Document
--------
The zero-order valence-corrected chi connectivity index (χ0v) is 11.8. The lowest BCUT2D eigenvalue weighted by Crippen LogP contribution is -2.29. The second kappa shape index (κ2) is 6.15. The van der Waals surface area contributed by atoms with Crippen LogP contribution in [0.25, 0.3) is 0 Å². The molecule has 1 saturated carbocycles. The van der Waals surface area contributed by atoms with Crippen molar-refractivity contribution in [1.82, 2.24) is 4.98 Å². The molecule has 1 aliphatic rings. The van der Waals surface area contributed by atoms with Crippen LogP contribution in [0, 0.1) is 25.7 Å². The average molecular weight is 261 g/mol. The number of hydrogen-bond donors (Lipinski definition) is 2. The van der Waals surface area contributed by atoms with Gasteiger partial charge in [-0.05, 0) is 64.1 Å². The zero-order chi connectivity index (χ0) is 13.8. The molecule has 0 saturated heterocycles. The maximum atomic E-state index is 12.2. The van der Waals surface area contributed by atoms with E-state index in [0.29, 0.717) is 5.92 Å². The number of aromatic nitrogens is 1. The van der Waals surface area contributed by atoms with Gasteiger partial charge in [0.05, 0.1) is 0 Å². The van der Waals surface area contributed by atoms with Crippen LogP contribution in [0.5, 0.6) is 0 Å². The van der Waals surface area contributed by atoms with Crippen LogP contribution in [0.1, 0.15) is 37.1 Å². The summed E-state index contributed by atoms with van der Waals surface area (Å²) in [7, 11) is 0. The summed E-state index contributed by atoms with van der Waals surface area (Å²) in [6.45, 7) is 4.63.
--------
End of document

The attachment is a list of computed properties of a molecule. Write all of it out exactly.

The zero-order valence-corrected chi connectivity index (χ0v) is 11.8. The lowest BCUT2D eigenvalue weighted by Crippen LogP contribution is -2.29. The second kappa shape index (κ2) is 6.15. The van der Waals surface area contributed by atoms with Crippen LogP contribution in [0.25, 0.3) is 0 Å². The molecule has 1 saturated carbocycles. The van der Waals surface area contributed by atoms with Crippen molar-refractivity contribution in [1.82, 2.24) is 4.98 Å². The molecule has 1 aliphatic rings. The van der Waals surface area contributed by atoms with Crippen LogP contribution in [0, 0.1) is 25.7 Å². The average molecular weight is 261 g/mol. The number of hydrogen-bond donors (Lipinski definition) is 2. The van der Waals surface area contributed by atoms with Gasteiger partial charge in [-0.05, 0) is 64.1 Å². The zero-order chi connectivity index (χ0) is 13.8. The molecule has 0 saturated heterocycles. The maximum atomic E-state index is 12.2. The van der Waals surface area contributed by atoms with E-state index in [0.29, 0.717) is 5.92 Å². The number of aromatic nitrogens is 1. The van der Waals surface area contributed by atoms with Gasteiger partial charge in [0.05, 0.1) is 0 Å². The van der Waals surface area contributed by atoms with Crippen LogP contribution in [0.5, 0.6) is 0 Å². The van der Waals surface area contributed by atoms with Crippen LogP contribution in [0.1, 0.15) is 37.1 Å². The summed E-state index contributed by atoms with van der Waals surface area (Å²) in [7, 11) is 0. The summed E-state index contributed by atoms with van der Waals surface area (Å²) in [6.45, 7) is 4.63.